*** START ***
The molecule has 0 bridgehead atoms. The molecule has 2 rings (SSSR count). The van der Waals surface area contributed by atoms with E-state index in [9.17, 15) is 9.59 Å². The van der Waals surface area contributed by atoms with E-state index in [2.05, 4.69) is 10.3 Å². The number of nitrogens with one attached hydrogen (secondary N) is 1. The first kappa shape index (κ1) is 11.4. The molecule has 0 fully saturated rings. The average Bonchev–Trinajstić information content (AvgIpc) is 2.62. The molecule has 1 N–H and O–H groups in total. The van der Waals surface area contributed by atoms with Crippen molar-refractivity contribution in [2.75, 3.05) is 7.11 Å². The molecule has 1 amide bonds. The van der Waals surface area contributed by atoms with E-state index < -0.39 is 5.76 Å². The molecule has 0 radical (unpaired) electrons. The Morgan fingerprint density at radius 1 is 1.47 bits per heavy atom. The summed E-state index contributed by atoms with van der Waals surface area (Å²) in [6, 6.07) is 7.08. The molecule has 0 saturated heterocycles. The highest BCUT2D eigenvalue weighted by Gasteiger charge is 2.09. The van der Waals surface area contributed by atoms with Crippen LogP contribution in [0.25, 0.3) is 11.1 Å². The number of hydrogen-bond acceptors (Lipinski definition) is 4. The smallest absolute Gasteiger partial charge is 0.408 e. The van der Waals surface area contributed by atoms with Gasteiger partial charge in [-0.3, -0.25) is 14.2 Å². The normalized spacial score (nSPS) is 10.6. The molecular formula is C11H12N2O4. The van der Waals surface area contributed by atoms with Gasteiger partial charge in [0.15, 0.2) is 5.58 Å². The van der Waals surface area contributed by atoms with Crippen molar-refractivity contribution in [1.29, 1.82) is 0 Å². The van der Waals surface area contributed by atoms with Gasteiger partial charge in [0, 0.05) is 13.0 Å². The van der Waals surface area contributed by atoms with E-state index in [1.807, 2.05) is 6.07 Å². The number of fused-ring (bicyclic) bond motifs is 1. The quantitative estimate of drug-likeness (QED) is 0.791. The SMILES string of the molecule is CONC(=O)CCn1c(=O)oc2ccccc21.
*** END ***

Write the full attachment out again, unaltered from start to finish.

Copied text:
The molecule has 0 bridgehead atoms. The molecule has 2 rings (SSSR count). The van der Waals surface area contributed by atoms with E-state index in [9.17, 15) is 9.59 Å². The van der Waals surface area contributed by atoms with E-state index in [2.05, 4.69) is 10.3 Å². The number of nitrogens with one attached hydrogen (secondary N) is 1. The first kappa shape index (κ1) is 11.4. The molecule has 0 fully saturated rings. The average Bonchev–Trinajstić information content (AvgIpc) is 2.62. The molecule has 1 N–H and O–H groups in total. The van der Waals surface area contributed by atoms with Crippen molar-refractivity contribution in [2.75, 3.05) is 7.11 Å². The molecule has 1 amide bonds. The van der Waals surface area contributed by atoms with E-state index < -0.39 is 5.76 Å². The molecule has 0 radical (unpaired) electrons. The Morgan fingerprint density at radius 1 is 1.47 bits per heavy atom. The summed E-state index contributed by atoms with van der Waals surface area (Å²) in [6, 6.07) is 7.08. The molecule has 0 saturated heterocycles. The highest BCUT2D eigenvalue weighted by Gasteiger charge is 2.09. The van der Waals surface area contributed by atoms with Crippen LogP contribution in [0.25, 0.3) is 11.1 Å². The number of hydrogen-bond acceptors (Lipinski definition) is 4. The smallest absolute Gasteiger partial charge is 0.408 e. The van der Waals surface area contributed by atoms with Gasteiger partial charge in [-0.3, -0.25) is 14.2 Å². The normalized spacial score (nSPS) is 10.6. The molecular formula is C11H12N2O4. The van der Waals surface area contributed by atoms with Gasteiger partial charge in [0.15, 0.2) is 5.58 Å². The van der Waals surface area contributed by atoms with Crippen molar-refractivity contribution in [1.29, 1.82) is 0 Å². The van der Waals surface area contributed by atoms with Gasteiger partial charge in [0, 0.05) is 13.0 Å². The van der Waals surface area contributed by atoms with E-state index in [1.807, 2.05) is 6.07 Å². The number of fused-ring (bicyclic) bond motifs is 1. The quantitative estimate of drug-likeness (QED) is 0.791. The SMILES string of the molecule is CONC(=O)CCn1c(=O)oc2ccccc21.